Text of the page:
Tuesday, 13 September 2011

Coco Chanel Blamed For Drabness Of British Birds Compared To South African Equivalents

Southern Double-Collared Sunbird
Why do so many birds in South Africa look exactly the same as British birds but with more vibrant colouring?

Convergent evolution? The theory that explains how hummingbirds look like very similar to sunbirds - but the hummers hang out in the Americas and belong to the same family as swifts while the sunny guys are found in Africa and Asia and belong to the same family as most perching birds.

Possible. But not as convincing as my ground-breaking new theory honed during a two-week return drive from Cape Town to Port Elizabeth: the Creators' Colouring Book Principle.

In the Beginning, Grand Fauna Designers of each continent were handed the same colouring book template by the Creator In Chief and given free hand to do whatever they liked. It just so happened that we got a celestial Coco Chanel while Africa got Vivienne Westwood.

So South Africa has the Red-nobbed Coot: virtually identical to the familiar "bald-as-a" bird seen everywhere in Britain - but with two comedy red knobs on top of its head.

Cape Sparrow: our very own House Sparrow wearing a fetching bandit's mask.

Red-winged Starling: like our common or garden blackbird with go-faster splashes of red on its wings.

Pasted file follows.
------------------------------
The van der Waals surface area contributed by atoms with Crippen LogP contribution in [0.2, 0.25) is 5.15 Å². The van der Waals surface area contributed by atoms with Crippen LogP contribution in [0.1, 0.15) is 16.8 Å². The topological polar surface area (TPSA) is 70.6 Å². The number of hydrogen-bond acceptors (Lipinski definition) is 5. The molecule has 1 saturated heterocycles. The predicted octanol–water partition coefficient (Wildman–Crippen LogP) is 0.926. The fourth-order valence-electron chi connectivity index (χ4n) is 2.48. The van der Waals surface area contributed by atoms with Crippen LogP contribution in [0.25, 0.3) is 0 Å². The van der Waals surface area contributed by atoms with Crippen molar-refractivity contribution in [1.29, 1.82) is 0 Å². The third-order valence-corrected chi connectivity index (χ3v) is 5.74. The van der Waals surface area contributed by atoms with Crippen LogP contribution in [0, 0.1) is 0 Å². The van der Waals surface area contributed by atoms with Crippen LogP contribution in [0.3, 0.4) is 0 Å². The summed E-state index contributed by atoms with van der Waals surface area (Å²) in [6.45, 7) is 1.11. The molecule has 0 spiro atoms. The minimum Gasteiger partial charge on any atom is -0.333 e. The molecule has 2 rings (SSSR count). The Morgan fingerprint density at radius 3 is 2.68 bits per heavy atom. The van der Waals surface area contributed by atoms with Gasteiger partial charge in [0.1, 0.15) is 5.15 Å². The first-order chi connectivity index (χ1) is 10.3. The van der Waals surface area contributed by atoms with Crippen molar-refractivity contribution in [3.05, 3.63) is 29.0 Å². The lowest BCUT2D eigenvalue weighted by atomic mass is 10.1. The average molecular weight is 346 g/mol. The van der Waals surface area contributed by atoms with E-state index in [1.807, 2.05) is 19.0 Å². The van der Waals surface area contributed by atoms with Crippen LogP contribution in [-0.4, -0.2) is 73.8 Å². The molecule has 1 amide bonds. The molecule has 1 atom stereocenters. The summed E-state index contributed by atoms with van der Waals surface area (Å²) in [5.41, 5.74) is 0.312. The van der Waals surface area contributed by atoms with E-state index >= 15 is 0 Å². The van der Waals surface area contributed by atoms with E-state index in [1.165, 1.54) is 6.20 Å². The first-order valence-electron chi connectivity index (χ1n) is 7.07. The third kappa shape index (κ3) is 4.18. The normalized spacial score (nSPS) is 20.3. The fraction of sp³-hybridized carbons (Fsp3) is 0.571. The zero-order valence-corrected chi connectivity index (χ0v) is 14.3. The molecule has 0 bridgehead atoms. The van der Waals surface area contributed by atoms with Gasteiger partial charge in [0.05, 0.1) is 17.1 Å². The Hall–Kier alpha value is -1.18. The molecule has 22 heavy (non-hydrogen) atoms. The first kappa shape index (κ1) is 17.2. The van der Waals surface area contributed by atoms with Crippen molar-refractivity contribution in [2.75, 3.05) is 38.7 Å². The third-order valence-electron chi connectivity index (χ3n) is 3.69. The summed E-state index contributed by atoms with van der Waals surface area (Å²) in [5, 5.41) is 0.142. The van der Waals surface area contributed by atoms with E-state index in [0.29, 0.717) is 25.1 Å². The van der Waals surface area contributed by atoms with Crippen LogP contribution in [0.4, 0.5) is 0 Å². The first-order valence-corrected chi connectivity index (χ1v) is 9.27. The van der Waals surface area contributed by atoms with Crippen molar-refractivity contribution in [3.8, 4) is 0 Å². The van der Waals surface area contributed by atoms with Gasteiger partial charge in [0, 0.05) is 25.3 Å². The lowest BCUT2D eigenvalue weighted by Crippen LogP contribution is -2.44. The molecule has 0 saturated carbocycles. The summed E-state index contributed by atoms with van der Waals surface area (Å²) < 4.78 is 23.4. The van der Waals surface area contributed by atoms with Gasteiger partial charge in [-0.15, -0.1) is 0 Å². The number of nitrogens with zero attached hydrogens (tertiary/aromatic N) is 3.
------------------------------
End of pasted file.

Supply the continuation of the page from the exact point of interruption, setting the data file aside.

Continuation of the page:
Black African Oystercatcher: the black-and-white bird of British coasts given a stylish all-black respray with stand-out red bill and legs. (But while ours are thriving, the African version is in trouble.)

Speckled Mousebird: to our Long-tailed Tit - "That's not a tail; now that's a tail."

Olive-breasted Thrush: forget the brown dots on a brown breast with brown wings on our Song Thrush - how about a splash of dazzling orange on autumnal green and slate grey?

Cape Longclaw: no to the streaky dark brown stripes and streaky light brown heads of our pipits - let's go for a bright orange throat set-off with a bold black border.

And the Cape Weaver: a bright, canary-yellow alternative to our black, speckly starlings - and these boys weave their own nests on the end of palm tree leaves, too.

I'm not sure Richard Dawkins would agree and it needs a bit of work. Maybe a research grant from the Mid-West University of Creationism. But what do you think?

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